Te Kete Ipurangi Navigation:

Te Kete Ipurangi

Te Kete Ipurangi user options:

You are here:

Navigate in: Māori | English

Matene Waetford – marching through Kaikohe

Matene, a soldier who travelled home with the 28th Māori Battalion, talks about his perspective on marching through the township.


At the end of the Second World War, the soldiers of the 28th Māori Battalion returned to their homes.

Sir James Henare and the soldiers of A Company wound up as a Company in the North. Matene Waetford shares his memories of the day they marched through the main road of Kaikohe.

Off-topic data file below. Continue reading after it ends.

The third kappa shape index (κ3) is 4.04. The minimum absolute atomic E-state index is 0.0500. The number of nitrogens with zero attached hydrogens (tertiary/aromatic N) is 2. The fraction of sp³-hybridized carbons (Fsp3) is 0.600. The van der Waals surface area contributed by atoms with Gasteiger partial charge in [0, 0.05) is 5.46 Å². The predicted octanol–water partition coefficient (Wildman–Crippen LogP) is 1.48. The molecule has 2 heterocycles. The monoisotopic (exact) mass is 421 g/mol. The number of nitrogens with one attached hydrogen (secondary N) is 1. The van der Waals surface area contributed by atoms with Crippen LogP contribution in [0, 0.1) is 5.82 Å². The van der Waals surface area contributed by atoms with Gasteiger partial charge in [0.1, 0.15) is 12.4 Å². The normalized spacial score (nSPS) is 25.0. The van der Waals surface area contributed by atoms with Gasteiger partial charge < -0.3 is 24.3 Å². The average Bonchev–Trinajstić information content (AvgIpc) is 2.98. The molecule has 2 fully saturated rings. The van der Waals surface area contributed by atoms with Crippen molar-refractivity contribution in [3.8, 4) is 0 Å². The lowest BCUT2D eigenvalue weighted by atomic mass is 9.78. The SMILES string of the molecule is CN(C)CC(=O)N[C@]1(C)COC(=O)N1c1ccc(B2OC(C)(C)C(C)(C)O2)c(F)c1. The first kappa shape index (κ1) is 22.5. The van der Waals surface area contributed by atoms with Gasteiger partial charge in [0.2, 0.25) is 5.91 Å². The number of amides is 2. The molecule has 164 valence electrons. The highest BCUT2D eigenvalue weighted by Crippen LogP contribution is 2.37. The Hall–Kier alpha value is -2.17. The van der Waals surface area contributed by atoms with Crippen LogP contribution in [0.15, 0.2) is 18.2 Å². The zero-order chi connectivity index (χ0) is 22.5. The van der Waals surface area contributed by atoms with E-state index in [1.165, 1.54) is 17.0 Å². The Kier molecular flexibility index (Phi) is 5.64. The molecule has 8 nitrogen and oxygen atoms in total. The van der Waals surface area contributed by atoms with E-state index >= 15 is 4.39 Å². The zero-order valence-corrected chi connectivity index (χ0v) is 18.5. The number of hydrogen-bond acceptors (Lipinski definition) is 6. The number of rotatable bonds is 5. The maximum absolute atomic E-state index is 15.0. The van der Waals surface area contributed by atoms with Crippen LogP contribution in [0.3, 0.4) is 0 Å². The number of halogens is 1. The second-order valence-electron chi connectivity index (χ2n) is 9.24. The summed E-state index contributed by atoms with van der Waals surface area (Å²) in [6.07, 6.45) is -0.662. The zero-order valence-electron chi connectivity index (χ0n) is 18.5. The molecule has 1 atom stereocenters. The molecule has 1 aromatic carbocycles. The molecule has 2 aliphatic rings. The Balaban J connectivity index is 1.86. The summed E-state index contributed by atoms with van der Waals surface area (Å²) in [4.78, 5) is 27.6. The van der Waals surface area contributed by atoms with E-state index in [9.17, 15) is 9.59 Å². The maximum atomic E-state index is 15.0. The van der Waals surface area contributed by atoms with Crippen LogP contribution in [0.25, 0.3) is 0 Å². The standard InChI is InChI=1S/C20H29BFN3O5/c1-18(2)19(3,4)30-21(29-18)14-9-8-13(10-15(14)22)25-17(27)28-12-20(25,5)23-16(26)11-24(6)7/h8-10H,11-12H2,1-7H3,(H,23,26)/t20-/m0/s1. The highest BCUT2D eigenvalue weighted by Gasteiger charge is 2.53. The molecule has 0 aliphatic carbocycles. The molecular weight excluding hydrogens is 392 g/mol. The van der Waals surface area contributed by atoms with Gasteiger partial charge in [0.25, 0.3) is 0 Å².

My memories of that even at that time, despite what the public wanted, I had a different view, why on earth were we directed to proceed through the town, into the town centre then back around to the marae? I said to my uncle Hēmi, “Hēmi, we are being mistreated by the Pākehā here. It’s as if we are ornaments, being wheeled out for them to look at, so they can have a good stare at us going along.” I didn’t agree with what was proposed. My uncle turned round and said to me, “My son, this is not just about you. We will do this in a dignified manner. Don’t think just because we have been away to war that we can dispense with feelings for our people back at home here.” This was very difficult for me, but what he said was correct. I couldn’t help myself and I said to him, “We are not showpieces”. That was my reply to my elder. But his strength was that he knew how to phrase his thoughts, he knew how to express himself whereas I held on to my feelings, full of impatience at what was happening.